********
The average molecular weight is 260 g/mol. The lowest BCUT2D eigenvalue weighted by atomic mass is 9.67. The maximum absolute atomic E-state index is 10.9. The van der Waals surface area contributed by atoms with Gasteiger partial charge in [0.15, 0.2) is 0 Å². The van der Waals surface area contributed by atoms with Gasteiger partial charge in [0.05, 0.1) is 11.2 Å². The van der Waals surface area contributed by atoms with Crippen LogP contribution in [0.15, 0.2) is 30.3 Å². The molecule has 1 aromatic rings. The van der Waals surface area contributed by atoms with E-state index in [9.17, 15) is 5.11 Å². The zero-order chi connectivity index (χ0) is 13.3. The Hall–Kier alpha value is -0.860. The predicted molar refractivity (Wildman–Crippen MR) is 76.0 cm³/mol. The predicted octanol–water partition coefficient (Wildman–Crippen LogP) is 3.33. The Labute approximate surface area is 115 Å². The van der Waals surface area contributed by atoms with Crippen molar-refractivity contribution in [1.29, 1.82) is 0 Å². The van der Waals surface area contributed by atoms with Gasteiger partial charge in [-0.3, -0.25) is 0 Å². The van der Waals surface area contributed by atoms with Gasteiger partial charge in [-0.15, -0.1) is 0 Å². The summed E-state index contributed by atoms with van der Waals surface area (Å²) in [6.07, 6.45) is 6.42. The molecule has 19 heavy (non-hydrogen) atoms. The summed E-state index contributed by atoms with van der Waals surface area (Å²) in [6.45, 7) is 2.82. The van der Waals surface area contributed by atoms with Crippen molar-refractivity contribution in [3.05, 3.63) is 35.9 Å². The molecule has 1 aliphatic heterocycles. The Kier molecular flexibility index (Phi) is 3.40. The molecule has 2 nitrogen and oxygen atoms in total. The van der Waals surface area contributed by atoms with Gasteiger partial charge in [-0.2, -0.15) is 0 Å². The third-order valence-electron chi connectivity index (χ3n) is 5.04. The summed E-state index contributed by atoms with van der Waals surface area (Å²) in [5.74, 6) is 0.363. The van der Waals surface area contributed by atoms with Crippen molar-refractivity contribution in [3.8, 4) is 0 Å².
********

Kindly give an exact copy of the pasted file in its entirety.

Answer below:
The average molecular weight is 260 g/mol. The lowest BCUT2D eigenvalue weighted by atomic mass is 9.67. The maximum absolute atomic E-state index is 10.9. The van der Waals surface area contributed by atoms with Gasteiger partial charge in [0.15, 0.2) is 0 Å². The van der Waals surface area contributed by atoms with Gasteiger partial charge in [0.05, 0.1) is 11.2 Å². The van der Waals surface area contributed by atoms with Crippen LogP contribution in [0.15, 0.2) is 30.3 Å². The molecule has 1 aromatic rings. The van der Waals surface area contributed by atoms with E-state index in [9.17, 15) is 5.11 Å². The zero-order chi connectivity index (χ0) is 13.3. The Hall–Kier alpha value is -0.860. The predicted molar refractivity (Wildman–Crippen MR) is 76.0 cm³/mol. The predicted octanol–water partition coefficient (Wildman–Crippen LogP) is 3.33. The Labute approximate surface area is 115 Å². The van der Waals surface area contributed by atoms with Crippen molar-refractivity contribution in [1.29, 1.82) is 0 Å². The van der Waals surface area contributed by atoms with Gasteiger partial charge in [-0.3, -0.25) is 0 Å². The van der Waals surface area contributed by atoms with Gasteiger partial charge in [-0.15, -0.1) is 0 Å². The summed E-state index contributed by atoms with van der Waals surface area (Å²) in [6.07, 6.45) is 6.42. The molecule has 19 heavy (non-hydrogen) atoms. The summed E-state index contributed by atoms with van der Waals surface area (Å²) in [6.45, 7) is 2.82. The van der Waals surface area contributed by atoms with Crippen molar-refractivity contribution in [3.05, 3.63) is 35.9 Å². The molecule has 1 aliphatic heterocycles. The Kier molecular flexibility index (Phi) is 3.40. The molecule has 2 nitrogen and oxygen atoms in total. The van der Waals surface area contributed by atoms with Gasteiger partial charge in [-0.2, -0.15) is 0 Å². The third-order valence-electron chi connectivity index (χ3n) is 5.04. The summed E-state index contributed by atoms with van der Waals surface area (Å²) in [5.74, 6) is 0.363. The van der Waals surface area contributed by atoms with Crippen molar-refractivity contribution in [3.8, 4) is 0 Å².